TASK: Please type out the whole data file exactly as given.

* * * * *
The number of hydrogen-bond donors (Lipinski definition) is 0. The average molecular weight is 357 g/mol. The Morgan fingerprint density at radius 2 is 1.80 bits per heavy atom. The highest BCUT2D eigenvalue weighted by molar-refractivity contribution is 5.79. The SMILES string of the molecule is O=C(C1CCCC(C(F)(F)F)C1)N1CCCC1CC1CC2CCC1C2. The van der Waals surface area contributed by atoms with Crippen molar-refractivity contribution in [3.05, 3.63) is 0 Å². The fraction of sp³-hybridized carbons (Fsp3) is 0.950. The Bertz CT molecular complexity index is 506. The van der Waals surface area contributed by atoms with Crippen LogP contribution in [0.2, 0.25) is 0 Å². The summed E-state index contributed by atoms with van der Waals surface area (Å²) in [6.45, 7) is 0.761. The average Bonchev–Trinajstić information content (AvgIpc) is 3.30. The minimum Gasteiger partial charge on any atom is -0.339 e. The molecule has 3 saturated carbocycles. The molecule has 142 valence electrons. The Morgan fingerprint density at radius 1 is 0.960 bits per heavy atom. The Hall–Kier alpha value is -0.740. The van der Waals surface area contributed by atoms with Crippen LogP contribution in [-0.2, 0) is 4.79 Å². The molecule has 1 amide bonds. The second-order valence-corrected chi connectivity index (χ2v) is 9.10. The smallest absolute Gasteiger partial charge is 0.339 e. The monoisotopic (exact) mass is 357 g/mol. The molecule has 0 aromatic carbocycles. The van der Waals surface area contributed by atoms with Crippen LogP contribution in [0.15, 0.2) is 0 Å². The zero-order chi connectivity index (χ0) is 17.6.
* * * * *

The number of hydrogen-bond donors (Lipinski definition) is 0. The average molecular weight is 357 g/mol. The Morgan fingerprint density at radius 2 is 1.80 bits per heavy atom. The highest BCUT2D eigenvalue weighted by molar-refractivity contribution is 5.79. The SMILES string of the molecule is O=C(C1CCCC(C(F)(F)F)C1)N1CCCC1CC1CC2CCC1C2. The van der Waals surface area contributed by atoms with Crippen molar-refractivity contribution in [3.05, 3.63) is 0 Å². The fraction of sp³-hybridized carbons (Fsp3) is 0.950. The Bertz CT molecular complexity index is 506. The van der Waals surface area contributed by atoms with Crippen LogP contribution in [0.2, 0.25) is 0 Å². The summed E-state index contributed by atoms with van der Waals surface area (Å²) in [6.45, 7) is 0.761. The average Bonchev–Trinajstić information content (AvgIpc) is 3.30. The minimum Gasteiger partial charge on any atom is -0.339 e. The molecule has 3 saturated carbocycles. The molecule has 142 valence electrons. The Morgan fingerprint density at radius 1 is 0.960 bits per heavy atom. The Hall–Kier alpha value is -0.740. The van der Waals surface area contributed by atoms with Crippen LogP contribution in [-0.2, 0) is 4.79 Å². The molecule has 1 amide bonds. The second-order valence-corrected chi connectivity index (χ2v) is 9.10. The smallest absolute Gasteiger partial charge is 0.339 e. The monoisotopic (exact) mass is 357 g/mol. The molecule has 0 aromatic carbocycles. The van der Waals surface area contributed by atoms with Crippen LogP contribution in [0.15, 0.2) is 0 Å². The zero-order chi connectivity index (χ0) is 17.6.